Contrary to popular belief, experience shows that force is not necessary to get detainees to cooperate. In fact, force can produce information of questionable quality. It encourages the detainee to say whatever he or she thinks the interrogator wants to hear and undermines the prospects of success of subsequent collection efforts because of injury and severe resentment.
Even the threat of violence can be counterproductive, because the inability to carry out a threat ultimately diminishes the interrogator's effectiveness should the detainee challenge the threat. Moreover, one has to wonder how effective the threat of force would be on a militant Islamic fundamentalist clearly willing to die and receive eternal salvation in the cause of jihad.
But all is not lost
The interrogator can use non-violent, psychological manipulation to collect important tactical military information. Most people can recognize these mind games from experiences in their private lives.
- Incentivized cooperation. Detention is no picnic regardless of
circumstances. Rewards in exchange for information can meet a
source's needs. A cup of hot tea, a cigarette, an additional
blanket or some extra chow can go a long way toward establishing
rapport with a prisoner and getting him or her to talk about topics
of interest. The detainee also realizes that further cooperation
with interrogators can bring additional short- and long-term
- Good cop/bad cop. Right out of a TV show, a first interrogator
may raise his voice, wave his arms or throw a chair across the room
in the presence of a detainee to get him or her to talk. The first
interrogator is then relieved by a second who tells the prisoner
that the first interrogator is a "jerk" and prone to violence. The
second interrogator then uses their perceived mutual dislike of the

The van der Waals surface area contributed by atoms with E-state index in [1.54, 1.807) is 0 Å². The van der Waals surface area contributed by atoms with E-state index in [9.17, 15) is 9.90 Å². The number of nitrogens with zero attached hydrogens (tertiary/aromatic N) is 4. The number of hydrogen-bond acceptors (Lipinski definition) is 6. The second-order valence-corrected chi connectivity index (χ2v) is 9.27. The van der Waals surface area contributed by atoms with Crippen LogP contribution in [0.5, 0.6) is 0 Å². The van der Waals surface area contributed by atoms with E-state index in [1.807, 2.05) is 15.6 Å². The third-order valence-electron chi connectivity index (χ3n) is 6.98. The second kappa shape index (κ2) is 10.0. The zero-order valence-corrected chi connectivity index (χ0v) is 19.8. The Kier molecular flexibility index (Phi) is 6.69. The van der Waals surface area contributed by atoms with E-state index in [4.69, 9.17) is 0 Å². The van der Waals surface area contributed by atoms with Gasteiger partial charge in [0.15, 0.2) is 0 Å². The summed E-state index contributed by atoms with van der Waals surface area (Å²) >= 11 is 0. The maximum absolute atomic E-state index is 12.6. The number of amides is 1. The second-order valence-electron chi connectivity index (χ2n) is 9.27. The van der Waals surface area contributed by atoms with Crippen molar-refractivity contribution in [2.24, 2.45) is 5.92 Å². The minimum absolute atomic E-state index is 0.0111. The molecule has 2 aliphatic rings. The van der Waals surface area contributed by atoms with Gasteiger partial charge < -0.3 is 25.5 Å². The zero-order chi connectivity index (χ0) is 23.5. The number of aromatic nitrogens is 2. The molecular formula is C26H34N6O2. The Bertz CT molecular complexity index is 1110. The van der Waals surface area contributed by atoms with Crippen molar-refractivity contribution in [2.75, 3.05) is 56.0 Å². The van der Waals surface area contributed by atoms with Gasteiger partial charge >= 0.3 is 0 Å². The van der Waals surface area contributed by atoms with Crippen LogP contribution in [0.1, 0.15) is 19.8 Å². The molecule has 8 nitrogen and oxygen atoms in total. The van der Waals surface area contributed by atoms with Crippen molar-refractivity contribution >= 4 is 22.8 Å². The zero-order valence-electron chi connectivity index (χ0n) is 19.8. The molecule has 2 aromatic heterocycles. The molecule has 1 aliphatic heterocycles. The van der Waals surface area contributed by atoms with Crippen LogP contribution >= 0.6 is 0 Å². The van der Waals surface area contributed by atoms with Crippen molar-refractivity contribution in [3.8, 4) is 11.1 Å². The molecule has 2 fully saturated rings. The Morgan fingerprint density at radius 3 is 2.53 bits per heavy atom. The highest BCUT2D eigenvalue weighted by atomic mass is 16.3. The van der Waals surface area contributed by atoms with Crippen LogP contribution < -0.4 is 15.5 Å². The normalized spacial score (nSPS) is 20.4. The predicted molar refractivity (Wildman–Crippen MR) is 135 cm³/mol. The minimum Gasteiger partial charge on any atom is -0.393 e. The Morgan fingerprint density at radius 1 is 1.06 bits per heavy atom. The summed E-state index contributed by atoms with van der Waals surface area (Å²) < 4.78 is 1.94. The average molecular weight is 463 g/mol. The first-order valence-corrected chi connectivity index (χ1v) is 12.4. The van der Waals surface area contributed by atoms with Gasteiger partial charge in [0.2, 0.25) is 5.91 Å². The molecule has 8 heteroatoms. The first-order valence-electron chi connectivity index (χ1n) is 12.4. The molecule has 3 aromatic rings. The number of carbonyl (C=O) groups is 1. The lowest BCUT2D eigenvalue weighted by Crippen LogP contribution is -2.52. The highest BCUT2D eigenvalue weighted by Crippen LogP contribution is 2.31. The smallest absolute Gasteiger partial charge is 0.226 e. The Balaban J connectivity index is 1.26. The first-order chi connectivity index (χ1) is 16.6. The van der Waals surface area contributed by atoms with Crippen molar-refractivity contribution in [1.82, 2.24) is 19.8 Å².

blustering interrogator to establish a rapport and get the detainee
to talk, perhaps out of an implied fear that the first interrogator
will return if the prisoner doesn't cooperate with the
- Pushing emotional buttons. We are all motivated by
something--hatred, envy, fear, love or even ideology. These
emotions can be played upon to garner information. For instance,
some enlisted troops hate their officers for a whole host of
reasons. The interrogator could, falsely or not, commiserate with
an enlisted detainee about how they both hate their superior
officers, thereby developing a bond from which communication and
trust can flow, hopefully leading to useful, actionable
- Pumping up the ego. Who doesn't love to be flattered, especially if you are a low- to mid-level member of an organization? A little flattery from an interrogator might be just the thing to seduce a detainee into "proving" that he is the real brains of his insurgent outfit and spilling his guts about how his group is structured and operates.
These techniques--among others--are manipulative, but they aren't immoral or illegal--especially when lives are on the line in a conflict. It takes real leadership and professionalism to keep oneself from going over to the dark side of humiliating and torturing detainees.
Unfortunately, it appears that some U.S. soldiers and contractors crossed that line in Iraq.
Their behavior is inexcusable. Most likely, it also ran at cross-purposes to our intelligence collection efforts, not to mention our efforts to win the hearts and minds of the Iraqi people.
President Bush and Defense Secretary Donald Rumsfeld did the right thing by condemning this behavior as technically and politically unproductive and counter to the values of the American people and armed forces. There are other, far more effective ways to achieve the interrogator's goals.
Peter Brookes is a senior fellow for national security affairs at the Heritage Foundation and a veteran of the CIA and Naval Intelligence.
First appeared in the Chicago Tribune